OMB also found that, like the other STAT sessions, they had to happen sooner than later especially to impact the budget development.

That’s why, Cobert said, OMB included FedSTAT in the budget guidance and plans to get them done by June.

The focus on data analytics and using information to make better decisions really underpins nearly everything OMB wants to do under the President’s Management Agenda. OMB detailed the four pillars of the second term PMA about a year ago.

One area where OMB and agencies have spent a lot of time on based on the data is shared services.

Cobert said 10 agencies are heavily involved in the assorted financial management shared services and she expects that number to grow. Cobert said more shared services opportunities may be on the horizon as well.

“Whether it’s around electronic commercial invoicing, Energy, Treasury, HHS and DoD have taken some advance technologies and how do we help others build on what lessons those have learned,” she said. “We are thinking about how we can move forward with hiring. We know there is work to do. Where are the parts to that we can leverage commonalities? Where are the parts to that where we can’t? There is no substitute in any hiring process for the hiring manager taking ownership of what the position is and working to make sure they get great candidates in through the process however that process is run. So how do take the parts where we can get some common and shared support and bring those together with the parts where we need dedicated and tailored attention?”

Cobert said OMB recognizes moving to shared services may sound easy, but in reality it involves a lot of change and work. So she said OMB is making these changes from several angles, including, and maybe most importantly, establishing a governance process.

OMB tasked the President’s Management Council, an oversight committee, which includes Treasury, OMB and a customer agency, with anticipating and solving problems with shared services.

Cobert said OMB also worked with agencies to develop new metrics for customer satisfaction for the first time.

Ideas to improve employee engagement

Another big focus area for OMB through the management agenda is employee engagement.

OMB, the White House Presidential Personnel Office and the Office of Personnel Management issued a memo in December telling agencies to focus more on ensuring employees have a sense of purpose to their agency’s mission.

“One of the outputs of that memo was to actually have OPM and OMB hold a joint meeting with all the senior accountable officials for engagement with all 25 CHCO Act agencies,” said Angela Bailey, OPM’s chief operating officer. “They also just [Monday] at the White House held a meeting with all 80 of us that were appointed as the senior accountable officials. There were some interesting things that we learned and some of the insight was invaluable. Some examples include providing employees with training such as project management, Lean Six Sigma, human centered design, customer service training, and you might think this has nothing to do with financial management and you don’t have the time or the money to do that. I will push back on you and tell you ‘We really need to think beyond the typical training we give within our respective fields.’ If we teach employees how to improve their processes, how to have empathy with their customers, how to understand their customers and how to manage their projects, those aren’t just skills they can use on the job, but those are skills I would argue that are a great foundation for when they take on a senior leadership role.”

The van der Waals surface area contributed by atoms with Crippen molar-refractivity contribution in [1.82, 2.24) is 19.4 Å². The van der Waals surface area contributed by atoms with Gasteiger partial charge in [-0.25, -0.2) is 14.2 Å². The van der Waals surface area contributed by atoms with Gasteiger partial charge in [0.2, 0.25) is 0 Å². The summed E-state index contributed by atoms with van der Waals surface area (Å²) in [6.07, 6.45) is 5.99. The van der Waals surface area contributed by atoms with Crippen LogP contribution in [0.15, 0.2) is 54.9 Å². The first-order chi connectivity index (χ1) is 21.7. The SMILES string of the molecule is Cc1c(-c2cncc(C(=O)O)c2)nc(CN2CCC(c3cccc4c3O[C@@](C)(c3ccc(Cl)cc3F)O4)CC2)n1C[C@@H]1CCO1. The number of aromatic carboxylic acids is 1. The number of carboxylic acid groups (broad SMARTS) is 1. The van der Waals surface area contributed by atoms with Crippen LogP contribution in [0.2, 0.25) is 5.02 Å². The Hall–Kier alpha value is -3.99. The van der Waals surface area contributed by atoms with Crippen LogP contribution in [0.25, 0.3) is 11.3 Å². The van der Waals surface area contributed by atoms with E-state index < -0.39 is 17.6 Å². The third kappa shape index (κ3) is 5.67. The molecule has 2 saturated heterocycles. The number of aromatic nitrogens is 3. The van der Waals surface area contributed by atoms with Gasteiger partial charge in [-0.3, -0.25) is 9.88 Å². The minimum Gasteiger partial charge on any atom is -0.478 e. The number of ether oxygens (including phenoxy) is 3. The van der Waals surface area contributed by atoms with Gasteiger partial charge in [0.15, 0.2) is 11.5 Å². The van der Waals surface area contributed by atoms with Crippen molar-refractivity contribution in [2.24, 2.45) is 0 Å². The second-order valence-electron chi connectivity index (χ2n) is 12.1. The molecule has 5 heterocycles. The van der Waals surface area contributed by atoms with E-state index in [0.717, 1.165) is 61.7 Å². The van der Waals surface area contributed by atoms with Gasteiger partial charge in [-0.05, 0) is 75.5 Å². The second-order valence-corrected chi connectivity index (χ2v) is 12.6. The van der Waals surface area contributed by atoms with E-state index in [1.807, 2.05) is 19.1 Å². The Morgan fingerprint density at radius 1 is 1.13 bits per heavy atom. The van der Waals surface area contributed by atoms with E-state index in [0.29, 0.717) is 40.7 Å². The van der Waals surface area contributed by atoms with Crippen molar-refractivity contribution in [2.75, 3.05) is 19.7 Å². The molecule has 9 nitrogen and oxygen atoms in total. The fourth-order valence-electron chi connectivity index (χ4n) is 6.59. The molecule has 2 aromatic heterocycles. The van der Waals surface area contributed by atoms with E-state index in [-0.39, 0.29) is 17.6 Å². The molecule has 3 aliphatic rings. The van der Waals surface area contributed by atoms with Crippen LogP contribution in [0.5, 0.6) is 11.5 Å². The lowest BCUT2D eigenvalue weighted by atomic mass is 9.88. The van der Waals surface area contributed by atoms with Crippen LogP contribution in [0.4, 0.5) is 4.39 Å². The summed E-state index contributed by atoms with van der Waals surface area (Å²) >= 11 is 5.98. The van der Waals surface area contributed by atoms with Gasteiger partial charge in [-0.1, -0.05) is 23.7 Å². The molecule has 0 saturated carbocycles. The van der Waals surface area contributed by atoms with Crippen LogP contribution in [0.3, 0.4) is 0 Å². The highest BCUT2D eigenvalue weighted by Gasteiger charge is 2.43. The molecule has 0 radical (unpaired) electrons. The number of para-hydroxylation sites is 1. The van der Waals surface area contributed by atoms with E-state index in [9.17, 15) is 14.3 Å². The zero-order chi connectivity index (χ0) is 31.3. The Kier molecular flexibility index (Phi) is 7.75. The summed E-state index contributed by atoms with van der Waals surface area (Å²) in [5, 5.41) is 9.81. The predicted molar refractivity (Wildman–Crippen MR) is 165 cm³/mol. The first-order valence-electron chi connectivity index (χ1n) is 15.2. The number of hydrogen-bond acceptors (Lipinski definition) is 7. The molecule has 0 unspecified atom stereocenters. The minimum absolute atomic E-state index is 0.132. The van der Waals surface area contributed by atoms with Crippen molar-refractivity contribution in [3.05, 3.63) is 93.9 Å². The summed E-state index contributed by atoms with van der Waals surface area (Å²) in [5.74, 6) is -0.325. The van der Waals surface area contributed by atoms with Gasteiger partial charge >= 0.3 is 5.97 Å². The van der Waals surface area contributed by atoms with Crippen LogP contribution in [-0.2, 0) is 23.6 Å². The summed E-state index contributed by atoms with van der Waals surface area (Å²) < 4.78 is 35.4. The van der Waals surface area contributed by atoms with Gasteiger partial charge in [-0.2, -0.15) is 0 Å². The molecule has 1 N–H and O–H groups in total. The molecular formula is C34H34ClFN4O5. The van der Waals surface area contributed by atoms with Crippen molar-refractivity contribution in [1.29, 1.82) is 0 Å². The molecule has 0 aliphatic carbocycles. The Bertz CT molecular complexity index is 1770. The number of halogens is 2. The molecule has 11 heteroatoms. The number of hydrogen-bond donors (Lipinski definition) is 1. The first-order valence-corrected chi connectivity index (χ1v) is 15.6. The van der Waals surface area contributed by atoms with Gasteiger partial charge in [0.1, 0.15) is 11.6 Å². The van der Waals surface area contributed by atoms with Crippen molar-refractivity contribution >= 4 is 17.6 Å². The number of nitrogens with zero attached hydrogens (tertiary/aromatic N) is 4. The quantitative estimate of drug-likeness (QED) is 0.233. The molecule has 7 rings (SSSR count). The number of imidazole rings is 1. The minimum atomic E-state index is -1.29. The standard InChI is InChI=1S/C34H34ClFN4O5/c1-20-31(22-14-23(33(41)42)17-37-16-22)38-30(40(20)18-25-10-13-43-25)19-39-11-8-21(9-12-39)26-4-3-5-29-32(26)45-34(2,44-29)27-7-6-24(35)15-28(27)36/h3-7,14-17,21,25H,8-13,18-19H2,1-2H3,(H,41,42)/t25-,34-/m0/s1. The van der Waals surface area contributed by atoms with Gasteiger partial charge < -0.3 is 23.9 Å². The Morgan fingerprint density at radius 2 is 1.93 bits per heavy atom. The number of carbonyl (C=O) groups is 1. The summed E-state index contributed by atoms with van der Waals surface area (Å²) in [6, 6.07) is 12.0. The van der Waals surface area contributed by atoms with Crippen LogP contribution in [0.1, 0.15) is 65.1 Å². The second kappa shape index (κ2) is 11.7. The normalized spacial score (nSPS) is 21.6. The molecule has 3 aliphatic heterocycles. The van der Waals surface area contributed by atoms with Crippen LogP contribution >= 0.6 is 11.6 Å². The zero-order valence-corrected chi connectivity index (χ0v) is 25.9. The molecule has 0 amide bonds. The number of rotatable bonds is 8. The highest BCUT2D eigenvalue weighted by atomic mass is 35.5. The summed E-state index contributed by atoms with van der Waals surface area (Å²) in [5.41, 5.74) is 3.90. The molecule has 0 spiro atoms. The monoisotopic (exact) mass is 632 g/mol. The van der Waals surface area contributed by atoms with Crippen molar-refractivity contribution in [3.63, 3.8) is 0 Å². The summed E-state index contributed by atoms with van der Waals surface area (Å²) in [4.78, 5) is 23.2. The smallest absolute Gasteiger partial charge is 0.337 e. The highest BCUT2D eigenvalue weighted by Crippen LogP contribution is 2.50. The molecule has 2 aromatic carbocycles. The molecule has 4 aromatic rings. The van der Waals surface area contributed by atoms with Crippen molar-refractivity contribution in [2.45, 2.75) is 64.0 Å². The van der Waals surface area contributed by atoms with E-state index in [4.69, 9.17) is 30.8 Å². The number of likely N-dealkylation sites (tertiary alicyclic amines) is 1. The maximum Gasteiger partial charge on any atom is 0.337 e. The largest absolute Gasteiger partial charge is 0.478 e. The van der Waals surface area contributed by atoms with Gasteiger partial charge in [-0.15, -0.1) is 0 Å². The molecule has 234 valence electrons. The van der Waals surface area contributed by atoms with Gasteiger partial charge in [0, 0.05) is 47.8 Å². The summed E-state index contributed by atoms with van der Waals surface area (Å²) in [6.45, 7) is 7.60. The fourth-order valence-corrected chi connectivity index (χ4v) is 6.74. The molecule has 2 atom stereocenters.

Bailey said the employee viewpoint survey shows employees are tired of hearing training is important when those budgets are consistently cut.

She said another idea that came out of the White House meeting was instituting employee-nominated awards focused on workers who have displayed customer service or performance excellence.

A third example was developing concrete ways to engage employees such as having rapid improvement exercises. Employees submit ideas for cost savings and senior officials are part of the exercise and ensure the ideas are implemented.

RELATED STORIES:

OMB requiring 5 percent cut in discretionary budget for 2017

OMB, GSA winning over those skeptical of measuring back-office functions

Budget proposal fleshes out OMB’s management agenda

OPM workforce goals in 2015: Mentorship for SES, engagement for agencies